Guest post: Into the Arctic – Nikon D800E field test

Today Jonathan Björklund (websiteFacebook) will share his experiences shooting with the Nikon D800E in the Arctic (click on image for larger view):

Have you ever felt like being alone in the world, without communications and the comfort of our daily life? Well I have a word for you, the Arctic.


Ever since I first set my foot up at Svalbard a couple of years ago, I have been longing to go back there. It is difficult to put into words, but there’s something about being so far up north. This winter I came across an ‘explore the east coast expedition’ and I just couldn’t hold it anymore, so I took the opportunity and booked both the trip and flight tickets. A few months earlier I got a hold on the new masterpiece D800e, and this trip to the arctic wilderness would really put up a challenge for my new baby.

Finally arriving in the town of Longyearbyen we went through our equipment, and as soon as we’ve packed our snowmobiles we drove off into the ice-covered tundra. I have never driven a snowmobile before, and now I see why people enjoy it so much. Driving through an untouched landscape as majestic mountains and blue glaciers pass by is just breathtaking. Everything is white and all you left behind you is a small track which is soon to be covered with fresh snow.

With interesting motives all around I can insure you that the camera shutter stayed warm although we had shifting temperatures of -10 to -15 degrees Celsius. Actually I was quite surprised. For 8 days filled with photography I only used five full battery charges, I had expected much higher battery drainage.

The goal for the trip was at finding the Polar Bear, and we were lucky. The second night we reached our main goal, the east coast. And in a couple of minutes we had our first sighting, a mother with her cubs. They kept their distance and although this night didn’t bring any photos it was a good start on the trip. Looking for polar bears requires time, a good guide and especially a pair of good binoculars. And most of the days were spent looking for these amazing creatures. We had in total ten polar bear observations and a few of them came up quite close to us.

My equipment on this trip was the D800e along with the 14-24/2.8, 70-200/2.8, 500/4, tele converters and a Sigma 50/1.4. And I must say, the D800e regardless lens, really performs. The autofocus is precise and the image quality is top notch. With its 36 MPix I have to think about motion blur a little bit more than with my D700, but it doesn’t take too long time to develop slightly small changes in the way you are capturing your pictures. I think you have to use your brain a little more working with the D800e, it is fun really thinking through how to make the best out of every situation.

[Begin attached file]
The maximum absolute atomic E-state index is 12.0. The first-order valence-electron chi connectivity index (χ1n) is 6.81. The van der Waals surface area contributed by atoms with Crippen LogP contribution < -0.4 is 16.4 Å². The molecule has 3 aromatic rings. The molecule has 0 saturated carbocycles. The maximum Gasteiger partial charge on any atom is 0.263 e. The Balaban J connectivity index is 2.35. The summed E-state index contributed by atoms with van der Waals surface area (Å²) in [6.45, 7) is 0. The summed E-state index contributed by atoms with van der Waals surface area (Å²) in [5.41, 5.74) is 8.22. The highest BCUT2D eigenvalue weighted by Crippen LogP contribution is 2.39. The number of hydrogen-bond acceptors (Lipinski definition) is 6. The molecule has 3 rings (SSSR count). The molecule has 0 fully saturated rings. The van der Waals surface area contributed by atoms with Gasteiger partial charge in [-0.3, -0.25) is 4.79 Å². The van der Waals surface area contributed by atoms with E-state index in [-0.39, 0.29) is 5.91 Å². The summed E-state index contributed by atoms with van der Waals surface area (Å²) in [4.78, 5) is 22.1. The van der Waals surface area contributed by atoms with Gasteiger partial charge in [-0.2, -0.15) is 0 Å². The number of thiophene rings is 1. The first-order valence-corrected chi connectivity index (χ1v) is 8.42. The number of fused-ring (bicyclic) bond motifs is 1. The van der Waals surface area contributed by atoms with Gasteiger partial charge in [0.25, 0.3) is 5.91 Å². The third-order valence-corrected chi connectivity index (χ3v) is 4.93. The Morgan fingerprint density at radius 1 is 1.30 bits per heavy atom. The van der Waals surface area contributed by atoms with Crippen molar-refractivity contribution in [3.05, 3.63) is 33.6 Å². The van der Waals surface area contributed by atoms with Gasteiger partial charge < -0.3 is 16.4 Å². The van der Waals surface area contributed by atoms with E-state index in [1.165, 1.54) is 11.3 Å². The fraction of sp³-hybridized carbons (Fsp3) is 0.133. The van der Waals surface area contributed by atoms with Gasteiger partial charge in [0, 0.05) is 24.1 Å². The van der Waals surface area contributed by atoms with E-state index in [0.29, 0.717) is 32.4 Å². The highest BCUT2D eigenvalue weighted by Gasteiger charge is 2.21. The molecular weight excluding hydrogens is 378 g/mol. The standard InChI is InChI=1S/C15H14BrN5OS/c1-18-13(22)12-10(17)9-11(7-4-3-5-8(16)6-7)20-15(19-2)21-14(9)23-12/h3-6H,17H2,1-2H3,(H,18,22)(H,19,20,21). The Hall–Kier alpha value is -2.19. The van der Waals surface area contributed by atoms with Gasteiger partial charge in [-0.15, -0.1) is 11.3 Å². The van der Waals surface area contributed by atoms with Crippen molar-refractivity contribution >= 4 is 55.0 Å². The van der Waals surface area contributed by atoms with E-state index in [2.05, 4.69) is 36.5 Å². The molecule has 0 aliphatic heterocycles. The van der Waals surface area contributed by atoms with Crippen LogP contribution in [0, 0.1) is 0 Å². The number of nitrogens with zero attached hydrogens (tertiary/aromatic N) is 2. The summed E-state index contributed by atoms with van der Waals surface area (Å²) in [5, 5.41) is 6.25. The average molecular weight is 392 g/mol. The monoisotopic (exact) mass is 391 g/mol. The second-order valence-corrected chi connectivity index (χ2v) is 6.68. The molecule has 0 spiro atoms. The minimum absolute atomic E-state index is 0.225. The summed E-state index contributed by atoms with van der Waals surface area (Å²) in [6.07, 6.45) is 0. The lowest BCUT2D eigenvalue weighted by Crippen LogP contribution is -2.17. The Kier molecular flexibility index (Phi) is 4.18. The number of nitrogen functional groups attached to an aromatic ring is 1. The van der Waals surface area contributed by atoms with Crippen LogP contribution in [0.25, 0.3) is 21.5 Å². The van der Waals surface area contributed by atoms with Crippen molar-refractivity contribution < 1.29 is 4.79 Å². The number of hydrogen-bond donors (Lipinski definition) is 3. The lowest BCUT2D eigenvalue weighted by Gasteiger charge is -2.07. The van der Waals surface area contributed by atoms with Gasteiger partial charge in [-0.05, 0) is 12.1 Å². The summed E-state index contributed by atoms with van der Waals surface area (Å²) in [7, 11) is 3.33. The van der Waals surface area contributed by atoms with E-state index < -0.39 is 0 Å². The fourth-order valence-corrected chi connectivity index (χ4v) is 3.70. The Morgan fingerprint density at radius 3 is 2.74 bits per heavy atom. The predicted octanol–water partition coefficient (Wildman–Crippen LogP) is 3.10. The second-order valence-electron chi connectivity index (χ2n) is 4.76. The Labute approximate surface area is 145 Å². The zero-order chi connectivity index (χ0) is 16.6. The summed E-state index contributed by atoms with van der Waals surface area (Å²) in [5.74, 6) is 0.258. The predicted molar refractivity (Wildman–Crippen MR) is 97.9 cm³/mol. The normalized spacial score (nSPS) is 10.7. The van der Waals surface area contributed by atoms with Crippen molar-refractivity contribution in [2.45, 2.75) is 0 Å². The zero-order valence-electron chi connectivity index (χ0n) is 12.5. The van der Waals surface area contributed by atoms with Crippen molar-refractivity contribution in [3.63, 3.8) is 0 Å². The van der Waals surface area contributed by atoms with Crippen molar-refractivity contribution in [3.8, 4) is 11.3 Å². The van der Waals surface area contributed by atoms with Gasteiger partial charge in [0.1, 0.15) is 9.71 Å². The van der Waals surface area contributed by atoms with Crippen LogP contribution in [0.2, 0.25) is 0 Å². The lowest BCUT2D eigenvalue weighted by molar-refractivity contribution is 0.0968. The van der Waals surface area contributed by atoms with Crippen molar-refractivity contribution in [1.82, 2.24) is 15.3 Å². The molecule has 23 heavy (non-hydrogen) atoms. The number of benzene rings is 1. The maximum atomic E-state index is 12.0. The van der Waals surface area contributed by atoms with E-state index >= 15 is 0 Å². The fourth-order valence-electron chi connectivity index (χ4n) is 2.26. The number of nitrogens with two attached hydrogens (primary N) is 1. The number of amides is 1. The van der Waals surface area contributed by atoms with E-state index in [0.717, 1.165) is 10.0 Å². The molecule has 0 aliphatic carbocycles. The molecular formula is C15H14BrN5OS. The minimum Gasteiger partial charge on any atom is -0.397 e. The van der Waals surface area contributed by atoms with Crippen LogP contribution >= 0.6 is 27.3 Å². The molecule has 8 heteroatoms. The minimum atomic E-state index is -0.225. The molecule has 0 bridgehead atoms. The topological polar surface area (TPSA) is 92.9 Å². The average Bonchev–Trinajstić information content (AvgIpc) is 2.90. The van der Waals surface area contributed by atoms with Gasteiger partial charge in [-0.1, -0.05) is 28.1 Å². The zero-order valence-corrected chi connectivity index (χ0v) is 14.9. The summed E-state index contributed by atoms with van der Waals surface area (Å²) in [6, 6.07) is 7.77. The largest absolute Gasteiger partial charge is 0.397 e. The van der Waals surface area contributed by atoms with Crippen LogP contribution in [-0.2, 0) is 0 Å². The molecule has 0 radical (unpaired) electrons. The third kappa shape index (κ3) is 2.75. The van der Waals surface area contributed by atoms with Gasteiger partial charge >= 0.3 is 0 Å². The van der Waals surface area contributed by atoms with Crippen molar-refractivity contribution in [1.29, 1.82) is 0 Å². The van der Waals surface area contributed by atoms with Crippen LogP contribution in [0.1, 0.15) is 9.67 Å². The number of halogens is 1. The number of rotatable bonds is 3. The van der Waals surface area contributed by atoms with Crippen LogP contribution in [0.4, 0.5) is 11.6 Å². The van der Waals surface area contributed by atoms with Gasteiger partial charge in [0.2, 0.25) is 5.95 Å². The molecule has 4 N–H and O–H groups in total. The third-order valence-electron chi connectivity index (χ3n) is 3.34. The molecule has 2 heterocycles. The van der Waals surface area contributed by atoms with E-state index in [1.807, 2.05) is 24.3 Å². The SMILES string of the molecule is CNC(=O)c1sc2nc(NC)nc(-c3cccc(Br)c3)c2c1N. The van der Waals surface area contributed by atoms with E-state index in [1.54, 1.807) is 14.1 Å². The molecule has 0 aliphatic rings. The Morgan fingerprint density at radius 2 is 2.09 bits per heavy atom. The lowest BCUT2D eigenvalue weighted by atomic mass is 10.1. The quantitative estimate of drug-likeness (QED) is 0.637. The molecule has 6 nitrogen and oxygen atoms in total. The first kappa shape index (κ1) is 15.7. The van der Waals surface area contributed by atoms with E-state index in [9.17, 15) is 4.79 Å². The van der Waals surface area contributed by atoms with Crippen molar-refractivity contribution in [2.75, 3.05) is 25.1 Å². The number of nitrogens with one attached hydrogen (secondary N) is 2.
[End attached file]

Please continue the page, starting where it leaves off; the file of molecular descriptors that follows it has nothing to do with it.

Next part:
Our best Polar Bear sighting we had our last night. We had been working with a big male for a small hour before he walked up towards a hill. And as we were about to pack the scooters for our last trip back to Longyearbyen through the night, we saw a mother with her two cub running down a steep slope. It turned out that the big male tried to track her down, most probably to kill of the cubs.

So we are standing there watching the mother with her small ones with only hundred meters between us, running away from our direction, this great photo opportunity just disappearing in a matter of seconds. Watching them running away over the fjord we started to discuss our last trip home again. And as we’re about to start the motors we see that the mothers suddenly changes direction. She stops running and she and the cubs starts walking towards us. So we are standing there again just waiting to see what will happen. What’s happening next is maybe one of my greatest wildlife experiences ever. The mother and her two cubs get up to us as close as 40 meters before she stops and lies down. The small ones looks really exhausted and in the shelter of us people the three bears decided to rest for almost half an hour. It didn’t take long for the small one to recover and only a few minutes later they were already squabbling. This short moment felt like an eternity and when they finally walked away from us again we had to drive home to catch the flight back to mainland.

Do I really have to say that it won’t be long before I go back to Svalbard again!


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